Justin Cullen's rat story was interesting; one can attain a 36” vertical jump encountering one unexpectedly, which occasionally I reached opening up boxcars filled with grain early in the morning working for the Union Pacific.

In the early 1960s, my father had a long time hunting partner, named Henry, who retired from owning a gas station. He soon got bored and decided to take a job as a night watchman at Armour's meat packing plant. At that time Omaha had four big packing plants and every week would vie with Chicago for the number one position for number of cattle slaughtered. Of course those large numbers of livestock would attract a large number of rats, which he thought, knowing my father's love for hunting and shooting would be a wonderful fit.

So Henry proposed to my father that he should come down to the plant an hour at the beginning of his shift, around 11 p.m.

My dad told me about it, and at first it sounded rather exciting and I thought about going, but I had an important economics test early the next day. I also had some reservations about shooting in the city which I expressed to my father. He brushed it off saying he would be shooting .22 shorts which don't have as much velocity. I also realized that he was not interested in me going anyway; he wanted all the rats for himself.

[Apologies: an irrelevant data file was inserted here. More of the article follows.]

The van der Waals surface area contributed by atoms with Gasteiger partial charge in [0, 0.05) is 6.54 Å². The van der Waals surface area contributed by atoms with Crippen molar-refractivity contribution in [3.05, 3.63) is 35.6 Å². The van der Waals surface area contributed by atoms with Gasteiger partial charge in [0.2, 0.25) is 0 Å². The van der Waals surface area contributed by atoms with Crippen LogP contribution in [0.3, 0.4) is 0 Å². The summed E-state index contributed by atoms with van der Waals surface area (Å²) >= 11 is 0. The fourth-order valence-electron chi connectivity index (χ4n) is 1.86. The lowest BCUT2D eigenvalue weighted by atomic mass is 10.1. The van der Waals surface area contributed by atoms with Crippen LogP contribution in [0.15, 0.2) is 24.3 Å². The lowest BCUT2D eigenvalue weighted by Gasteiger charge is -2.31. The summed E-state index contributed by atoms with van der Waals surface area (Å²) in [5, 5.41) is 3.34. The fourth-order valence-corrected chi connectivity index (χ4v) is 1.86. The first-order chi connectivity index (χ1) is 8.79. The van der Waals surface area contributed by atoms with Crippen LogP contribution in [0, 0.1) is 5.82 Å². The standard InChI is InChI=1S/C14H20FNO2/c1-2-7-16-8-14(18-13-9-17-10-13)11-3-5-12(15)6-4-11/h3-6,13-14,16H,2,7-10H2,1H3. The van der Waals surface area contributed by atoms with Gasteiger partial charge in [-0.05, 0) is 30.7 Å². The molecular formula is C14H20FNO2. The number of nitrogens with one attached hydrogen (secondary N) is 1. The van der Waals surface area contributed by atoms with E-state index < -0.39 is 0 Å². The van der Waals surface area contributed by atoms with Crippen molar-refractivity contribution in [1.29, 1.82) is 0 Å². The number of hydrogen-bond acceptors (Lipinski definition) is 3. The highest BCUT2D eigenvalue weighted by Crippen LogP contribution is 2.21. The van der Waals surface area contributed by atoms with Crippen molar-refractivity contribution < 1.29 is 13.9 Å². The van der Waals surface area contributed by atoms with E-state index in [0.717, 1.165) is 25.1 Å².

He brought 1,000 rounds.  Henry would turn on the flood lights and the rats would freeze and Dad would fire away. He pushed so many rounds through that rifle that the barrel would glow. No need for a night watchman to make sure no cattle rustling that evening. Apparently at the end of the carnage, about four hours later, out of ammunition and exhausted, he went home. Hundreds of dead rats all over. Miraculously, no cattle or or any other critters were shot. Henry said the rats had all disappeared by daybreak, the victims of cannibalism.


Omaha, Neb.

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